Interesting article, but I think James Welsh’s view of the markets are a little too jaded. His greatest mistake, I believe, is not to discriminate between markets. For example, while all financial assets are priced by effectively discounting expected future cash flows, the stock market has a less direct relationship to expectations for the economy than, say, the fixed income market (government bonds). The information content in the yield curve surely tells us more about the economic future than any measure of the Dow or S&P. And then there are markets in even more direct measures of the economy, such as the relatively new economic derivatives that are traded through the CME, albeit on a very short tenor.

    Lastly, isn’t the point about crowds being wrong at turning points just a truism?

    PS – I believe the crowd (mkt) is wrong nearly all the time. Unfortunately, I have little idea about what is right, and whether and when the market will get there.

  2. David commented on Jan 25

    Surprisingly, I think, the American Association of Individual Investors ( sentiment survey saw a significant decline in the bullish reading for the period ending 1.24.2007. The reading this morning shows bullishness at 39.51% versus the prior week’s reading of 57.58%. I do not know an indicator that works on a standalone basis, but….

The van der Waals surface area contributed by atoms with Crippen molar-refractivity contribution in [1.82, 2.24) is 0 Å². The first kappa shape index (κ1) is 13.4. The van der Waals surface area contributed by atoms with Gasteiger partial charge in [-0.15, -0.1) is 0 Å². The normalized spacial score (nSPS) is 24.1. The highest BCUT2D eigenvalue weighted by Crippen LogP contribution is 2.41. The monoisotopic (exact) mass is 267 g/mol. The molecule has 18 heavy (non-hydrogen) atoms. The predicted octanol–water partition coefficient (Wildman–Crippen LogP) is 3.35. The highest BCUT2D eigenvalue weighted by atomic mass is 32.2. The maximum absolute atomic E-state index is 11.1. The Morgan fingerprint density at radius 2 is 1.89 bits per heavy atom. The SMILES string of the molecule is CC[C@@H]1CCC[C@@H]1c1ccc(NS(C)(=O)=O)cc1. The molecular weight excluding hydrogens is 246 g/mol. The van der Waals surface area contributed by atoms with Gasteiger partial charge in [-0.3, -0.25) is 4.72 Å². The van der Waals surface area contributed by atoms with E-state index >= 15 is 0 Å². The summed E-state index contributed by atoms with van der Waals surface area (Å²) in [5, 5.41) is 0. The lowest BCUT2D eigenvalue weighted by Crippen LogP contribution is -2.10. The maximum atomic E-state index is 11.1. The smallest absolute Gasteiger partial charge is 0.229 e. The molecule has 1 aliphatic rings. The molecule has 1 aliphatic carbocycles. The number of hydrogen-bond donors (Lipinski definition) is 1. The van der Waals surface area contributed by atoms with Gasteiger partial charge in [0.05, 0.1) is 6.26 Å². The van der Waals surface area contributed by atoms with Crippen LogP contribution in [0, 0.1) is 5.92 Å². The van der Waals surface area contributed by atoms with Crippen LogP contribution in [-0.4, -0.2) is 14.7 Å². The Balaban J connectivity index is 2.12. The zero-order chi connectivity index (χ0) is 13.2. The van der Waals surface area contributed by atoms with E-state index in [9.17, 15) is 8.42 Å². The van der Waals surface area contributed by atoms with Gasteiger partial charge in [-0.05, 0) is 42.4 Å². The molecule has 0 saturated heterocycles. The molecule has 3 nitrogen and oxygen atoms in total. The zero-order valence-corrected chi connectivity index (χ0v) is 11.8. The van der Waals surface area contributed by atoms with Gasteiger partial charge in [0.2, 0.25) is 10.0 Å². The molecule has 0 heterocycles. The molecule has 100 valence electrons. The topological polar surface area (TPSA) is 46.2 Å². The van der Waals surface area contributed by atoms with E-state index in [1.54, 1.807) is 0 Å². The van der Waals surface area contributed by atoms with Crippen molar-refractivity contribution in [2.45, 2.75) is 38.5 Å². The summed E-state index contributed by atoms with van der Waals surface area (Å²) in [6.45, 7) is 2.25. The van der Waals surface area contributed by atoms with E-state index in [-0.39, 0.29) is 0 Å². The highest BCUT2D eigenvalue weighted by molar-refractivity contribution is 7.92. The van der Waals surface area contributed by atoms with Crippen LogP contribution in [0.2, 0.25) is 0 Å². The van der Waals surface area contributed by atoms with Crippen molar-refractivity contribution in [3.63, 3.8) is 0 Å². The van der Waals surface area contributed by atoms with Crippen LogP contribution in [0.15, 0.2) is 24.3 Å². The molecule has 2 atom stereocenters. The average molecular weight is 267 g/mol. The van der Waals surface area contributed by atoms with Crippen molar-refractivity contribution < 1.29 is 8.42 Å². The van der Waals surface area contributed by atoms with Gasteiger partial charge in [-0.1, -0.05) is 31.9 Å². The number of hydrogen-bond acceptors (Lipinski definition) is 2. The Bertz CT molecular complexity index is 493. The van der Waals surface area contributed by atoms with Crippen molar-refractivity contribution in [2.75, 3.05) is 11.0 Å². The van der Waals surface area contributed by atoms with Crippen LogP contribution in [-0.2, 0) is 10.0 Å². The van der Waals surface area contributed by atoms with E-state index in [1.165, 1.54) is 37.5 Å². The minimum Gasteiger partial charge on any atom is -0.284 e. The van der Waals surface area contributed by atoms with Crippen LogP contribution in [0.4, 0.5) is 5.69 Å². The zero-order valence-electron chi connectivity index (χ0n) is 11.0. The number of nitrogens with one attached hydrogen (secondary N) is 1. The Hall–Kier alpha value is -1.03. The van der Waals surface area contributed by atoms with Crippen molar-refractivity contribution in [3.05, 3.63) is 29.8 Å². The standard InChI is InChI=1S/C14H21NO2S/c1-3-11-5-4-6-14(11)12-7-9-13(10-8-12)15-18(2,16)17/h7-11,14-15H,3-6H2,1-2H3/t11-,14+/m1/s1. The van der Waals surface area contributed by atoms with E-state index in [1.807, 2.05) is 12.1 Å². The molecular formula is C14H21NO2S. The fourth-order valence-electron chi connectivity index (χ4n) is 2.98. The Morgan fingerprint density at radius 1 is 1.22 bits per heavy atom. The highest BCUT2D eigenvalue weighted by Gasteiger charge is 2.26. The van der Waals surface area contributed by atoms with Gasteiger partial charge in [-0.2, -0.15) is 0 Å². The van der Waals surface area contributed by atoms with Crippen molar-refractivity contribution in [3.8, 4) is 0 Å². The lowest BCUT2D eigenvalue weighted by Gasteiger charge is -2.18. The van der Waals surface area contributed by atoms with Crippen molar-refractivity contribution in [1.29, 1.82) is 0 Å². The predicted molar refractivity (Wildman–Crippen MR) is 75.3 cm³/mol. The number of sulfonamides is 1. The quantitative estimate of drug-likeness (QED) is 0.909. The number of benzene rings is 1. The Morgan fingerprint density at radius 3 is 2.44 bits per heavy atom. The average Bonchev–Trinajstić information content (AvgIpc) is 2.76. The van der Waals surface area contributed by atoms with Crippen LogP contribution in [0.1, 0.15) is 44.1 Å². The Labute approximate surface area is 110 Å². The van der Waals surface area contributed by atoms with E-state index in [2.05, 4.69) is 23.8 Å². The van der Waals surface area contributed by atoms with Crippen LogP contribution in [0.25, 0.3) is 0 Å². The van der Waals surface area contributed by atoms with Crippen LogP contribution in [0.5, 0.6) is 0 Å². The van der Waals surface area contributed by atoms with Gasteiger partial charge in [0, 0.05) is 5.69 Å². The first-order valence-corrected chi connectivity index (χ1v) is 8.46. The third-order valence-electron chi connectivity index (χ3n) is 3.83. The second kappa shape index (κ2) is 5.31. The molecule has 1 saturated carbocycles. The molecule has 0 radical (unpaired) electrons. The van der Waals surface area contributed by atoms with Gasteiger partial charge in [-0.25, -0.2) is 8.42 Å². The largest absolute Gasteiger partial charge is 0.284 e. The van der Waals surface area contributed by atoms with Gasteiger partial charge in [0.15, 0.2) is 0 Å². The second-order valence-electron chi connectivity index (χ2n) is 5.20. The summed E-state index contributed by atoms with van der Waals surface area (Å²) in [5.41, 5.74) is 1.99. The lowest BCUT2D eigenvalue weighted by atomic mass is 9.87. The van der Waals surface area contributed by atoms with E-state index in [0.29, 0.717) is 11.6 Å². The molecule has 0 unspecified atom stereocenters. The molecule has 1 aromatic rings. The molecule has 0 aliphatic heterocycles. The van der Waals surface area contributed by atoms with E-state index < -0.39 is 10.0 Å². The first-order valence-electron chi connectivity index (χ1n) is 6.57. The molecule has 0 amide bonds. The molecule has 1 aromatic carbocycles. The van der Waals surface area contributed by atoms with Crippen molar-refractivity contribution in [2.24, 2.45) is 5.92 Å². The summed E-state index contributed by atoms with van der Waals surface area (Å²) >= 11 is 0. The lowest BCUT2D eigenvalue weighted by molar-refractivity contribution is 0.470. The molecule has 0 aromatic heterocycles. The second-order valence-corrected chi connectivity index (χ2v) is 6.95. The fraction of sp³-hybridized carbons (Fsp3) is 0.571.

3. OldVet commented on Jan 25

    Old Crazy Cramer had an interesting interview with Tim Russert last week, one on one. One of the things he told Russert was that about 100 top people control some $5 trillion and could decide which way the stock markets went. Maybe talking about the “crowd” is really talking about that 100 people, who normally move in concert through program (automated) trading.

  4. Philippe commented on Jan 25

    They are two types of markets:

    The lenders (Bonds)
    The buyers (equities and other markets such as commodities)
    The lenders tend to be more cautious about the quantitative background be it macroeconomics or financials (present or future).
    As regards the equities markets, they do not look at macroeconomics every day; they circle in their own markets models when they have one.

    When it comes to take the equities markets as proxies for macroeconomics models.
    Today’s economic situation is a case to remember leading indicators are pointing towards “slow growth”, economists are debating recession versus stagflation versus less growth; the equities markets worldwide have already borrowed in their share prices this year of profit (Swiss market today +6% in a month)

    It could mean that they foresee future economics uncertainties and discount it through actual prices or that they see nothing but present capital gain, or that short sellers make it a compelling obligation to climb up the ladder or the rebalancing of the yields curves require few market participants to avoid a stock market crash.